Jenn

Echo of Appalachia: Jennifer McClain-Eskey

By Taylor Harrington 2/8/2021 10:00pm ET

My parents never put a limit on me. They never told me, “You can do this but you can’t go any further because you’re a girl, or because you’re from Athens.”

About a year ago I got onto Ancestry.com and I ran my DNA. I’ve always been interested in that, and I kid you not, I found out that I am related to Pocahontas. Her father had multiple daughters and Pocahontas, that’s not her real name, married my ancestor. I’m like, “Okay, this isn’t true.” So I look at it again, and I’m looking at it from 14 different angles, and I’m like, “Oh my god, I’m related Pocahontas.” There’s so much American Indian in me. It doesn’t show because I’ve got bright blue eyes and blondish hair, but the sense of nature, the warrior and the gardener, the baker and the creator, the mother, and all of these other little things. I’m like, wow, this totally, totally makes sense.

Jennifer McClain-Eskey is a woman of many hats, to say the least.

Jenn is a mom of five, a veteran who served in the military (including deployments to Iraq), she opened her own business, she is a Court Order Compliance Officer, and she is a firefighter. There are not many things that Jenn can’t do.

Someone asked me the other day, “What have you not done?” and I’m like, “I’ve never been a waitress. I’ve been a bartender, but I’ve never been a waitress. Or a doctor. Or a nurse. I feel that I am like the saying, “Jack of all trades, master of none” in that I wear my Mom hat, my business owner hat, and I wear my daughter hat because, you know, Mom and Dad are my neighbors.

Whether she was watching an Alexander High School football game on a Friday night, or cruising up and down Court Street, growing up in the small Appalachian town of Athens, Ohio, shaped the way that Jenn would live her life. There is such a sense of pride and community here, and Jenn has taken that with her everywhere else that her journey has lead her.

I met you in what was it, 2008?

It would have been the end of 2009, because that’s when I came back from Iraq and that’s when I worked at Stages Early Learning Center with you.

Did you go into the military directly after High School?

I was actually given a scholarship to go to college for Culinary Arts. So I spent one quarter in college, but because I grew up with a pastry chef as a mom and was always around a bunch of people that knew how to cook growing up I got really bored. So I asked myself, what’s something I could do that would be exciting? So I joined the military. Oh, but I didn’t tell anyone that I joined the military. I didn’t tell my sister. I didn’t tell my parents. No one knew until the day before I was to ship off to basic training when I asked Mom for a ride to Columbus. She said, “Oh, do you have an appointment or something?” I joined the army.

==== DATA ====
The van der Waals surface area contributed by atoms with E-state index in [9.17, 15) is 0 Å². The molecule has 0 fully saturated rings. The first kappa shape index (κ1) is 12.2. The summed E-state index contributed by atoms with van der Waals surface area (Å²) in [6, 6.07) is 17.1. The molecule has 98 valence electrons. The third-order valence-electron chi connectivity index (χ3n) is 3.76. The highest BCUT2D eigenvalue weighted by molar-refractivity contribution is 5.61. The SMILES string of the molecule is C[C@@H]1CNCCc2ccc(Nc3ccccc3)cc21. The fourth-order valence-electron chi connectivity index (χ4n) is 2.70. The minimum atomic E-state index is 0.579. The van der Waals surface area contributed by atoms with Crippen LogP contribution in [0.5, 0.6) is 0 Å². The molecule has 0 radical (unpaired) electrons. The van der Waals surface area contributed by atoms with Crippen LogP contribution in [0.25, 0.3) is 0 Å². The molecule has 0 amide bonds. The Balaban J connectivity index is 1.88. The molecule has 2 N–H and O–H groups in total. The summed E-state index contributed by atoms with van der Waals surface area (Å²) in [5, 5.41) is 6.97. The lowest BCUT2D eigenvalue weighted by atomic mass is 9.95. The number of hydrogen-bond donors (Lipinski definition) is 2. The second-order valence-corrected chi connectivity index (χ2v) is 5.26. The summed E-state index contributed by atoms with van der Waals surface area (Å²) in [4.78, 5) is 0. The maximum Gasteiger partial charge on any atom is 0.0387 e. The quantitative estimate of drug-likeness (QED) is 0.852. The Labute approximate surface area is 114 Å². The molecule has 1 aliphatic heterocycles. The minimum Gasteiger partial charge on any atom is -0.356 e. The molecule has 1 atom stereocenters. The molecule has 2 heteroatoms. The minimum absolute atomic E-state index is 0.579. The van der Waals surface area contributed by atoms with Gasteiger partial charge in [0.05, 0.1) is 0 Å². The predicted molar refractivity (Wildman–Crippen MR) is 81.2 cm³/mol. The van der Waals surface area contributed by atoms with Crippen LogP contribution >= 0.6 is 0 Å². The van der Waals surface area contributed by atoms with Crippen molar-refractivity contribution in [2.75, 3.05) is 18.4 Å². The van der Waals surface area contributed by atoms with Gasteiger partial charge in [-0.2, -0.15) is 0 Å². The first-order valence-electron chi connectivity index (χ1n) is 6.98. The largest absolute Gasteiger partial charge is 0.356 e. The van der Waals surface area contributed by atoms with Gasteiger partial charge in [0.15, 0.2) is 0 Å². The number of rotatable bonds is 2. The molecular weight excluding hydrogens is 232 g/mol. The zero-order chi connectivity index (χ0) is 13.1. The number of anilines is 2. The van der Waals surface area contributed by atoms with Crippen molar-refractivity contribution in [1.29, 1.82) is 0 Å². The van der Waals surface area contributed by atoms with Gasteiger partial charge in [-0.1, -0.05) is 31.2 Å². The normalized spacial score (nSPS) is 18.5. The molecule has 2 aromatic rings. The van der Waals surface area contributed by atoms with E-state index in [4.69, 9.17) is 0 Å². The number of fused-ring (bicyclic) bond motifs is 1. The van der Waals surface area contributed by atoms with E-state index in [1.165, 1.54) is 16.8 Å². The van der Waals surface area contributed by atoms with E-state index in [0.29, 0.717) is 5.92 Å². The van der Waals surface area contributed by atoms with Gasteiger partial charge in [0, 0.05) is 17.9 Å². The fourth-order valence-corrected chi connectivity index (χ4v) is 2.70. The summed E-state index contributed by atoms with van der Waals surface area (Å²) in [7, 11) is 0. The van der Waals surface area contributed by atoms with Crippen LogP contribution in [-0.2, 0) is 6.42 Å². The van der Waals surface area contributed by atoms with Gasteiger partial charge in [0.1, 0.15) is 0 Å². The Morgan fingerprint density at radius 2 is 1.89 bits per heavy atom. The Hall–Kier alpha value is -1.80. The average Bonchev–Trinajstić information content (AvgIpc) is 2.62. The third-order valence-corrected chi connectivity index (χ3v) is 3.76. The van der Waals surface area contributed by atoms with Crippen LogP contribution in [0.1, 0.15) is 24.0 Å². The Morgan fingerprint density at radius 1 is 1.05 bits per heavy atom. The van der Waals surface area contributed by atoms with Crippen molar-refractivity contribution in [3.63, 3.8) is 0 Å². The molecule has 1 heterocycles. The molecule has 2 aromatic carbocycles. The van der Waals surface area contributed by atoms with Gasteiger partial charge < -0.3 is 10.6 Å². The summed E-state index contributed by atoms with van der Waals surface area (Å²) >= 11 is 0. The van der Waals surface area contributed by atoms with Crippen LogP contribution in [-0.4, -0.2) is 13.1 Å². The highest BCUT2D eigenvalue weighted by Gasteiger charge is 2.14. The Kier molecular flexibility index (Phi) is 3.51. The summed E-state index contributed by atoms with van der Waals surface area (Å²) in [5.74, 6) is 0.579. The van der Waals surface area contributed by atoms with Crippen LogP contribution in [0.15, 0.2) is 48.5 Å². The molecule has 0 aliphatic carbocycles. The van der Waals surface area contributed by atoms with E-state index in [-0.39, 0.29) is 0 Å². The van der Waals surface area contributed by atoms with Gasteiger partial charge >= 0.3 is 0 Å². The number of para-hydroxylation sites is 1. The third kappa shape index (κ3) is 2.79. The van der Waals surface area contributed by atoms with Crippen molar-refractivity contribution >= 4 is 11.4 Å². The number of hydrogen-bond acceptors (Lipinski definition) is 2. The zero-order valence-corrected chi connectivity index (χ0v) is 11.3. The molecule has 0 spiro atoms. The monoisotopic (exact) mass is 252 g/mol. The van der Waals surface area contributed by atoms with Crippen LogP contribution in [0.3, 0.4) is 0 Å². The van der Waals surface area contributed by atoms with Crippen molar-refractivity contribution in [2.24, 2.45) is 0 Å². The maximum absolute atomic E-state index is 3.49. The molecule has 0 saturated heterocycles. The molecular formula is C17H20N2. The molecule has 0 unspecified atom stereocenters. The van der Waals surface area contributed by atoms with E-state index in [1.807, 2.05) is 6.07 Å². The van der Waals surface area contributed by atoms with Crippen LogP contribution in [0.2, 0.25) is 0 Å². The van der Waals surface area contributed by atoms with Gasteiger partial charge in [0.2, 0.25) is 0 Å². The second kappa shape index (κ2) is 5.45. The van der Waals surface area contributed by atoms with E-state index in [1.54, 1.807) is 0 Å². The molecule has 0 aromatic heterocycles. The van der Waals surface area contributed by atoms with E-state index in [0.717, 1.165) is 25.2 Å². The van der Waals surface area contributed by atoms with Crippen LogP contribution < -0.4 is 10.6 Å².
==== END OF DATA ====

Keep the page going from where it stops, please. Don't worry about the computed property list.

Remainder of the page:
I can’t believe she forgave you for springing that on her!

My Dad was in the military and my stepbrother was in the military. My Grandfather stormed the beaches of Normandy, got him a purpleheart. There’s a long line of military people in my family, so it’s not like it was something unheard of for the family, I was just the first female to do it. So I don’t necessarily think she was mad. It was more like, Why didn’t you just tell us? This isn’t something to be embarrassed about but I just thought that maybe if I told them they would try to talk me out of it and I knew I needed to go away. I needed to get away and experience more than just Athens. So yeah, in 1999, one year after graduating high school, I went to basic training in South Carolina at Fort Jackson, and then I went to Fort Lee, Virginia for my Advanced Individual Training as a 92 G, which is a cook. I graduated AIT on 9/9 of ’99 at 9 am. So then, I started my military journey, which originally was with the guard, and I spent 12 years in the National Guard, two deployments to Iraq, which was the second. The first deployment was in 2003 and the original orders were that my unit was to invade Iraq through Turkey. Everything didn’t happen the way it was supposed to and our orders changed so instead of going to Iraq the unit went to D.C. to protect the Pentagon.

We were the 2-174th Air Defense Artillery based out of McConnelsville. I spent six years there and then I transferred to the 1-37th Air Assault. So I went from air defense to air assault. I went from a unit that was shooting stuff down out of the sky to a unit that was in the sky shooting stuff. My second deployment was to Iraq and I did see a lot of stuff that, you know, normal people don’t get to see and experience and whatnot. So that was a crazy time.

Jenn

Jayce was just a year old and I thought I was out of the military. I had turned in all of my gear, I’d signed paperwork, and I hadn’t gone to drill for months, and all of a sudden I received paperwork that says I was called up and I’m like, No, I’m not. I’m out. I call the unit and I’m like, Hey, guys. So you know, a few months ago, I turned in all my stuff and signed the paperwork. What’s this? and they’re like, “Oh, oops, your paperwork didn’t get processed properly. You’re actually still in, and you’re going to Iraq.”

We went to Kuwait first to get acclimated to the region, but once we got over there I got sick so I was kind of down for the count for a little while. Then I was on Advanced Team, meaning that I, me and few others, went to Iraq before everyone else to kind of get everything situated whatnot, because our unit was getting ready to take over the dining facility at JBB Balad (Joint Base Balad), which is Northwest of Baghdad. We get to JBB Balad and the day that we arrived, there’s an explosion, and we were really lucky that no U.S. soldiers were killed, but there were people who died.